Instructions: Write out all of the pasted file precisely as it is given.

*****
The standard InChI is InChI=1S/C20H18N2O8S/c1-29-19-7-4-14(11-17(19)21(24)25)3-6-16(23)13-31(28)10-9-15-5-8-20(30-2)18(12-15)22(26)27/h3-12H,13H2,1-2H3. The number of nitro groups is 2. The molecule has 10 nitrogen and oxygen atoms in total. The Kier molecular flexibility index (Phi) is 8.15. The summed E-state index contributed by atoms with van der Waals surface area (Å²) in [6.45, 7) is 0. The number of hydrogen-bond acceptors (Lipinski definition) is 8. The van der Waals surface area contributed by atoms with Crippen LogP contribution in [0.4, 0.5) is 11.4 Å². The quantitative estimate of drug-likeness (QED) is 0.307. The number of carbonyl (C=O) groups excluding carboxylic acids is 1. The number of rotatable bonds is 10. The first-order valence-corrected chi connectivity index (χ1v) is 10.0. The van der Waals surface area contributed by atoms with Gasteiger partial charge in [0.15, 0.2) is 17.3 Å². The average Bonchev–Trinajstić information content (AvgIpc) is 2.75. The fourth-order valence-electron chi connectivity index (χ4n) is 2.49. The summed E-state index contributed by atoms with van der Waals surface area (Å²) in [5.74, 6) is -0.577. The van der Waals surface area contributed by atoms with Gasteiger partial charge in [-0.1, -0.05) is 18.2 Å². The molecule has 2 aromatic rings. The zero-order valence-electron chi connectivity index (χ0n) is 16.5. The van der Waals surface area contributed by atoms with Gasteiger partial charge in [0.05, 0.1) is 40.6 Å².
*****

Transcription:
The standard InChI is InChI=1S/C20H18N2O8S/c1-29-19-7-4-14(11-17(19)21(24)25)3-6-16(23)13-31(28)10-9-15-5-8-20(30-2)18(12-15)22(26)27/h3-12H,13H2,1-2H3. The number of nitro groups is 2. The molecule has 10 nitrogen and oxygen atoms in total. The Kier molecular flexibility index (Phi) is 8.15. The summed E-state index contributed by atoms with van der Waals surface area (Å²) in [6.45, 7) is 0. The number of hydrogen-bond acceptors (Lipinski definition) is 8. The van der Waals surface area contributed by atoms with Crippen LogP contribution in [0.4, 0.5) is 11.4 Å². The quantitative estimate of drug-likeness (QED) is 0.307. The number of carbonyl (C=O) groups excluding carboxylic acids is 1. The number of rotatable bonds is 10. The first-order valence-corrected chi connectivity index (χ1v) is 10.0. The van der Waals surface area contributed by atoms with Gasteiger partial charge in [0.15, 0.2) is 17.3 Å². The average Bonchev–Trinajstić information content (AvgIpc) is 2.75. The fourth-order valence-electron chi connectivity index (χ4n) is 2.49. The summed E-state index contributed by atoms with van der Waals surface area (Å²) in [5.74, 6) is -0.577. The van der Waals surface area contributed by atoms with Gasteiger partial charge in [-0.1, -0.05) is 18.2 Å². The molecule has 2 aromatic rings. The zero-order valence-electron chi connectivity index (χ0n) is 16.5. The van der Waals surface area contributed by atoms with Gasteiger partial charge in [0.05, 0.1) is 40.6 Å².